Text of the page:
There are tens of thousands of styles of kung fu. Formalized systems started at least 1,500 years ago and are tied, in popular imagination at least, to the famous Shaolin Buddhist Monastery. There’s a fascinating contrast between peace and violence – zen originally came from Shaolin too.
You may have heard of the Shaolin animal forms, in which the practitioner mimics the movements and, indeed, the strategies of a particular animal. Practitioners refer to the “spirit” of the animal. The forms arose from the observation that people move their bodies in different ways. Since in the traditional way of thought each animal is associated with one of the five elements, the forms tie in well with the notion from Chinese medicine that different people have different balances of elements within them, affecting their personalities as well as their physical bodies. In many systems, the leopard is wood; the snake is earth; the tiger is fire; the crane is air; and the dragon is water. Nobody is innately a pure leopard or pure crane, but we all have natural movements that we slip into in times of stress or conflict.
Let’s start with the leopard. Leopard people hold themselves solidly, like a tree. They store tension in their backs. They often gesture with short, choppy movements of the upper body. In martial arts applications, their power would come from strong, fast muscles, keeping the spine tight yet flexible like a tree trunk while driving from the hip. It is amazing how often one sees people unconsciously adopting those body movements as they become agitated.
The leopard moves quietly, like a cat, but uses its strength up quickly. One of the strategies for dealing with them is to take advantage of that tendency. Leopard folks often put up a major struggle early in a negotiation or mediation. They need a release. After the initial burst of energy, they tire and become more amenable to the process. Whether it is an emotional, intellectual or just blowing off steam release depends on the context.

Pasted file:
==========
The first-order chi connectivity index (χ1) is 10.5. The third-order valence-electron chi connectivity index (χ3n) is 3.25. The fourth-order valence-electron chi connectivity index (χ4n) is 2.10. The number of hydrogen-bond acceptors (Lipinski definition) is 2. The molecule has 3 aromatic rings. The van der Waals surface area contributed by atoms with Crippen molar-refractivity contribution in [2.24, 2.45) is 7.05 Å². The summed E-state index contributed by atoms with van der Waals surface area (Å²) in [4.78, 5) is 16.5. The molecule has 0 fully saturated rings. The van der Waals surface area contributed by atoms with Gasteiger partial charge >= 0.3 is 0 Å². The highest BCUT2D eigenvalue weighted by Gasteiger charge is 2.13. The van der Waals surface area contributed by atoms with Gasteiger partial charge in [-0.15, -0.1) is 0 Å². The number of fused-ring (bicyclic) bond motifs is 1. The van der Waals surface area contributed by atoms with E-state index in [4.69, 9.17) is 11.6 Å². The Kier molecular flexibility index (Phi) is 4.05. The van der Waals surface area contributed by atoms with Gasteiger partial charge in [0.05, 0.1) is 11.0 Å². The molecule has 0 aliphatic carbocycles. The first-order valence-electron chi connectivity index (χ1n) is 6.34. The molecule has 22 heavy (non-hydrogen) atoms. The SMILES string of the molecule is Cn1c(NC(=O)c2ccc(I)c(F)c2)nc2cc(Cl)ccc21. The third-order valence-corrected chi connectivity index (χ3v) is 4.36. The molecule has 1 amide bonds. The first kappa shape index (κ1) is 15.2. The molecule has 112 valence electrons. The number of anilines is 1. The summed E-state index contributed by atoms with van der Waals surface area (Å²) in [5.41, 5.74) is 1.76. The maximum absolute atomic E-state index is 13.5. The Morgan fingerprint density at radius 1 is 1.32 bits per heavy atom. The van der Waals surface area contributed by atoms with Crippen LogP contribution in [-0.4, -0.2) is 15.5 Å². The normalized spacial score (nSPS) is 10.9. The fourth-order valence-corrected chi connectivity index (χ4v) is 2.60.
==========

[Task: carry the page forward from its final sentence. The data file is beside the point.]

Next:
People who study certain of the karate forms adopt some of the body mechanics of the leopard, it seems. Those sharp chops work! Every block is a bone break! I’ve even seen little league batting coaches teach some leopard-like movements. However, these ways of approaching an opponent may not be a person’s natural way of dealing with conflict. Sometimes when people adopt learned behaviors, the intercessor (that would be me or another lawyer or mediator) has to look past the surface. It’s especially true with leopard movements, since so many people have been exposed to them.
When I was first learning how to mediate, I was in a session in which one of the parties was a contractor. I can’t remember the issues or how much they were arguing about, but I noticed the contractor starting to slash his hands around with characteristic leopard-like movements. It was striking: he was even moving the core of his body like a leopard. He was actually so close to being out of control that I felt there was a physical risk. It was a tough call: call off or suspend the session for safety, let him continue on the verbal attack until his juices stopped flowing, or intervene? Fortunately, the contractor limited his physical aggression to table pounding. The person on the other side of the table could take it, avoiding the personal nature of the attacks without getting too riled up. I think he carried himself like a snake (the subject of a future post). As Mr. Leopard wore himself out, his attention could be redirected to a more constructive place. As he physically relaxed, his movements even changed to be less jerky, suggesting that, perhaps, somewhere along the way, he had learned a response to conflict that worked some of the time, but tired him out even more than it would a natural leopard type. The parties eventually settled on a creative solution.